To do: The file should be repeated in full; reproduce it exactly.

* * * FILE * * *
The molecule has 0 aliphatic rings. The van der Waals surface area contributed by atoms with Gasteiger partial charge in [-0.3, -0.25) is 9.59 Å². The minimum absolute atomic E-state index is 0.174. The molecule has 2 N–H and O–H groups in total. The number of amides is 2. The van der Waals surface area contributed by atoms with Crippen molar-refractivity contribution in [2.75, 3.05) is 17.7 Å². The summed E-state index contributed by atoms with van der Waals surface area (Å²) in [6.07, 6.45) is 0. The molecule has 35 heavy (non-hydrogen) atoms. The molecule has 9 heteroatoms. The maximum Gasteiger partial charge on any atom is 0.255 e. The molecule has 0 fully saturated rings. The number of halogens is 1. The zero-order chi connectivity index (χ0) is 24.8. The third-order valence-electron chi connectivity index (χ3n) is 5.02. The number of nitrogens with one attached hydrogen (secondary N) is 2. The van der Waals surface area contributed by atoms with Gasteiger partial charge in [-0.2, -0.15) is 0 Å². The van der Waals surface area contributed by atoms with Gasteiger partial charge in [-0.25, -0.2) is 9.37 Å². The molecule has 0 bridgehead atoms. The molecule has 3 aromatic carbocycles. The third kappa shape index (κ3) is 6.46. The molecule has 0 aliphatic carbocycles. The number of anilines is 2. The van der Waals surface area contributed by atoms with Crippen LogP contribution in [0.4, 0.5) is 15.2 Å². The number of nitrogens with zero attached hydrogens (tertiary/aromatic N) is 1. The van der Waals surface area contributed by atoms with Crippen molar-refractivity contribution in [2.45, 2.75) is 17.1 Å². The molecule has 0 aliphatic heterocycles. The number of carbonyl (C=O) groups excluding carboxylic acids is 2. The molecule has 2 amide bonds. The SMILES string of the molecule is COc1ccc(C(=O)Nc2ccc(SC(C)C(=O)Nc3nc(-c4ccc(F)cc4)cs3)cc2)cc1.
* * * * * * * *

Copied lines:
The molecule has 0 aliphatic rings. The van der Waals surface area contributed by atoms with Gasteiger partial charge in [-0.3, -0.25) is 9.59 Å². The minimum absolute atomic E-state index is 0.174. The molecule has 2 N–H and O–H groups in total. The number of amides is 2. The van der Waals surface area contributed by atoms with Crippen molar-refractivity contribution in [2.75, 3.05) is 17.7 Å². The summed E-state index contributed by atoms with van der Waals surface area (Å²) in [6.07, 6.45) is 0. The molecule has 35 heavy (non-hydrogen) atoms. The molecule has 9 heteroatoms. The maximum Gasteiger partial charge on any atom is 0.255 e. The molecule has 0 fully saturated rings. The number of halogens is 1. The zero-order chi connectivity index (χ0) is 24.8. The third-order valence-electron chi connectivity index (χ3n) is 5.02. The number of nitrogens with one attached hydrogen (secondary N) is 2. The van der Waals surface area contributed by atoms with Gasteiger partial charge in [-0.2, -0.15) is 0 Å². The van der Waals surface area contributed by atoms with Gasteiger partial charge in [-0.25, -0.2) is 9.37 Å². The molecule has 0 bridgehead atoms. The molecule has 3 aromatic carbocycles. The third kappa shape index (κ3) is 6.46. The molecule has 0 aliphatic carbocycles. The number of anilines is 2. The van der Waals surface area contributed by atoms with Crippen LogP contribution in [0.4, 0.5) is 15.2 Å². The number of nitrogens with zero attached hydrogens (tertiary/aromatic N) is 1. The van der Waals surface area contributed by atoms with Crippen molar-refractivity contribution in [2.45, 2.75) is 17.1 Å². The molecule has 0 aliphatic heterocycles. The number of carbonyl (C=O) groups excluding carboxylic acids is 2. The molecule has 2 amide bonds. The SMILES string of the molecule is COc1ccc(C(=O)Nc2ccc(SC(C)C(=O)Nc3nc(-c4ccc(F)cc4)cs3)cc2)cc1.